The second pitfall that I think that we make is the letters ‑‑ Revelation is not only a letter, it’s also a prophecy. So in chapter 1, verse 3; in chapter 22, verse 7, 10, 18, and 19, it refers to itself as “the words of the book of the prophecy.”  It calls itself a book of prophecy. In chapter 10, verse 11, the author says his God‑given calling is to prophesy, and in chapter 22, verse 9, the author describes himself as kind of being in a circle of prophets in Asia Minor in the first century. And so it’s very clearly a prophetic book and so we have to interpret it, then, as a prophecy, and I think the pitfall is that we tend to equate prophecy with future‑telling, when I think prophecy is more accurately understood as forth‑telling. And so because John has so saturated this work and actually even structured ‑‑ I don’t know if people are aware of this, but the entire book of Revelation is structured after the book of Ezekiel. I don’t know if people knew this. The whole structure is like Ezekiel, and it makes sense that John would see himself like Ezekiel. So Ezekiel is a prophet who’s in exile. Well, where is John? Ezekiel starts off by saying, “I am on, you know, this ‑‑ by the River Kebar.” Well, John says, “I’m also by a body of water; I’m out here on this island.” You know, Ezekiel says, “I saw visions of heaven.” Well, John says, “I saw visions of heaven” to people who are in exile, who are living in Babylon. And so, I think John says, “I’m doing the same thing Ezekiel did.” Well, what did Ezekiel do? The prophets in the Old Testament are not simply telling the future. There is some future‑telling elements to what they do, but that’s not all that they did. Really, what they’re doing is they’re forth‑telling God’s truth to the powers that be. They’re delivering oracles to the powers that be. Sometimes those oracles are given towards God’s own people, Israel, but most of the time they’re actually against Babylon and Assyria and Egypt and Tyre and those other nations that are out there. They’re speaking truth to power. 

And so, I think, as we read the book of Revelation, if we’re going to interpret it well, to understand that the book is meant to be prophecy and that it is not meant to just be like telling things that are going to happen way off in the future in Russia or Gaza, you know, in 2024, but it’s speaking truth to power in its own day, and in this case, the target seems to be Babylon. Well, Babylon is an interesting thing in the book of Revelation. It’s called “the great city.” It’s used multiple times. We have another interesting reference in 1 Peter 5:13, where it seems like, in another New Testament book, the city of Rome is kind of referred to as Babylon, so that seems to be a theme there. But we also have some other apocalypses, like Fourth Ezra and Second Baruch, that refer to Rome as Babylon, so this seems to be a thing that apocalyptists were used to doing, is drawing a connection between Rome and Babylon as the major world power. And it certainly makes sense, if this is written after 70, when just like Babylon did in 586, Rome has done in the destruction of Jerusalem in the temple in 70. I think there are just clear references in the book of Revelation that Babylon is Rome. So in chapter 17, verse 9, “she is seated on seven hills” ‑‑ well, this is a picture that everyone would have known of the Goddess Roma seated on the seven hills. This is literally printed on their coins. And what is the city set on seven hills? It’s Rome. So I think there’s just clear indications that Rome ‑‑ and so just like Ezekiel did in his day, John is speaking truth to power, and I think that we’ve missed something about the book when we don’t understand its prophetic spirit.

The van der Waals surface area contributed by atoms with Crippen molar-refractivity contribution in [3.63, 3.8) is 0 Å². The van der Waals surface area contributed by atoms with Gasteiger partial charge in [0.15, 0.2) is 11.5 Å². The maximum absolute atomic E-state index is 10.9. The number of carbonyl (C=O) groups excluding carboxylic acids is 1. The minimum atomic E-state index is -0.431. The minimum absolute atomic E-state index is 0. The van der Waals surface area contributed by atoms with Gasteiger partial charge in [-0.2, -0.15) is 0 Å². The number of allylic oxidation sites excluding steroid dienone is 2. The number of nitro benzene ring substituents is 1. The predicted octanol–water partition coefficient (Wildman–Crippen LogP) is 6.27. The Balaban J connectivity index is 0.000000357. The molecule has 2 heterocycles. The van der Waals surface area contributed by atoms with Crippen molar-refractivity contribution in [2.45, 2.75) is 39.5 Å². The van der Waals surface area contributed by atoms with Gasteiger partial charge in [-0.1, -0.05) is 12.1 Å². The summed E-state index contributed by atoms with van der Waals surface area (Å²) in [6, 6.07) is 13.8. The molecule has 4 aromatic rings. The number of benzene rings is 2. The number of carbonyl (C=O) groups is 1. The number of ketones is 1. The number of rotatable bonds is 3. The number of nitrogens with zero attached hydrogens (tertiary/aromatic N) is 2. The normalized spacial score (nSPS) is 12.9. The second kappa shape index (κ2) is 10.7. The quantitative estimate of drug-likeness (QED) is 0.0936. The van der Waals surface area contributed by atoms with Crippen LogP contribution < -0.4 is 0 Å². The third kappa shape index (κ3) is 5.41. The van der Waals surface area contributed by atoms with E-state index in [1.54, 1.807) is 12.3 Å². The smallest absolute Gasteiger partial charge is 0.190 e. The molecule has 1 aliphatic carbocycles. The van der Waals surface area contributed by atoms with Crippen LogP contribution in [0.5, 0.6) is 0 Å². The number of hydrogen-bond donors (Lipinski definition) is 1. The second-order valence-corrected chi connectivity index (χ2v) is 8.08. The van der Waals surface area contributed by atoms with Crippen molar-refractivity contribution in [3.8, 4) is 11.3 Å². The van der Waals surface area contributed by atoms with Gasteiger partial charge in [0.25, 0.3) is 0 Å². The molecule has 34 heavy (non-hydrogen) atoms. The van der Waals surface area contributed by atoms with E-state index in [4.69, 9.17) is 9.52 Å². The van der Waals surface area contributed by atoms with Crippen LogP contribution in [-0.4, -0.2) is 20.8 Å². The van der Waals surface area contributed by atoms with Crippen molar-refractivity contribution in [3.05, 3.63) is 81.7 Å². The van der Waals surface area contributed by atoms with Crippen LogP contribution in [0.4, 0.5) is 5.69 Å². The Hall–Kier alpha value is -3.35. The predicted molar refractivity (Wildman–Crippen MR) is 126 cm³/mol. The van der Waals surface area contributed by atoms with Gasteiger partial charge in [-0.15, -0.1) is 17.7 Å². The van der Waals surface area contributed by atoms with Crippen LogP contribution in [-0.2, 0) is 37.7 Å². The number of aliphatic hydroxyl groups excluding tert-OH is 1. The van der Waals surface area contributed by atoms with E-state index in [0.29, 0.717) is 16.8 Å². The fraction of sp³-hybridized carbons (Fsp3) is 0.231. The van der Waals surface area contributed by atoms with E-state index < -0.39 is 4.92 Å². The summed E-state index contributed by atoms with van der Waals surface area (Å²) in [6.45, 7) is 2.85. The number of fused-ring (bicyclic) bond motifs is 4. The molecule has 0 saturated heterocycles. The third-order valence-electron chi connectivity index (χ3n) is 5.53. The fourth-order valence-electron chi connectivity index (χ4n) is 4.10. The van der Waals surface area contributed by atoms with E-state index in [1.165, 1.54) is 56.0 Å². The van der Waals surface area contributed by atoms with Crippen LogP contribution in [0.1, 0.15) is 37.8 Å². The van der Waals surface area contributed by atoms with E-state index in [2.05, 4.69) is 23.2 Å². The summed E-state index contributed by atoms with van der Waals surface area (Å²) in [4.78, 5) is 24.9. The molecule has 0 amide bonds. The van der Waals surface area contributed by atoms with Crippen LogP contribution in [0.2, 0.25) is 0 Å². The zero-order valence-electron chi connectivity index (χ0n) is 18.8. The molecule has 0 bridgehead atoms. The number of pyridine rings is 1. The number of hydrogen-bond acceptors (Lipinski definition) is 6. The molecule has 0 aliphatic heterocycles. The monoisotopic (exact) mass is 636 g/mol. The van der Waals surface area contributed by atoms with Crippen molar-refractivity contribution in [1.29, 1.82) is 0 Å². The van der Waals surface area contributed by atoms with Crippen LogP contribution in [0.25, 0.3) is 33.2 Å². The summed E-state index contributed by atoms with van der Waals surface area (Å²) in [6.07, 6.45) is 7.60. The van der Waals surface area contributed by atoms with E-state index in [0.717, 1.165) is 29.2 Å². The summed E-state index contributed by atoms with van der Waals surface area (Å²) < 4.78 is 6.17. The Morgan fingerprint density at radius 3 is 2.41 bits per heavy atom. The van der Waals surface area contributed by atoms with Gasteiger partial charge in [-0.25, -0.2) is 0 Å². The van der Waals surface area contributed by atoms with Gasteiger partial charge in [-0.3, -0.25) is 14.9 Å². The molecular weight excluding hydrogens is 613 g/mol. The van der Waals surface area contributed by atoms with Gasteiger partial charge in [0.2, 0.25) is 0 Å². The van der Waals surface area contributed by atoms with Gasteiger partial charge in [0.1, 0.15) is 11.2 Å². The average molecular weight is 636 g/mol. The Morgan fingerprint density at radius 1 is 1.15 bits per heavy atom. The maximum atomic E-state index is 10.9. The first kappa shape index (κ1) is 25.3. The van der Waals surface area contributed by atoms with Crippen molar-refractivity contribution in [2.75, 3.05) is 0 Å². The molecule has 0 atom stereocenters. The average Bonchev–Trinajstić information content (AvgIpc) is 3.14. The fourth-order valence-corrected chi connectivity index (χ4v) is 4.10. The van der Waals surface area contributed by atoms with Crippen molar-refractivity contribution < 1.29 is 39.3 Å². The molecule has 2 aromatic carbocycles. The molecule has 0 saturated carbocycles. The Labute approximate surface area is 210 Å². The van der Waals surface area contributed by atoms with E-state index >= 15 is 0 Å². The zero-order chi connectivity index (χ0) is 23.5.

And then the third thing ‑‑ so letter, prophecy; third one is apocalypse. When we understand that it’s using symbols and imagery to teach, then we are interpreting it well. And what I find happens a lot of times is that it’s very clear that the book is using numbers in this symbolic way. You know, “seven” is completion and perfection, and “four” is an important number. And anytime you see “twelve,” it’s the people of God, like the twelve tribes or the twelve apostles. But then we get to the number 666 and we just lose our minds. We see that time seems to work in unusual ways, but then we get to the 1,000 years and we lose our minds. And so it’s sort of losing sight of how apocalyptic imagery and symbolism works. I think that’s one way that we end up doing this.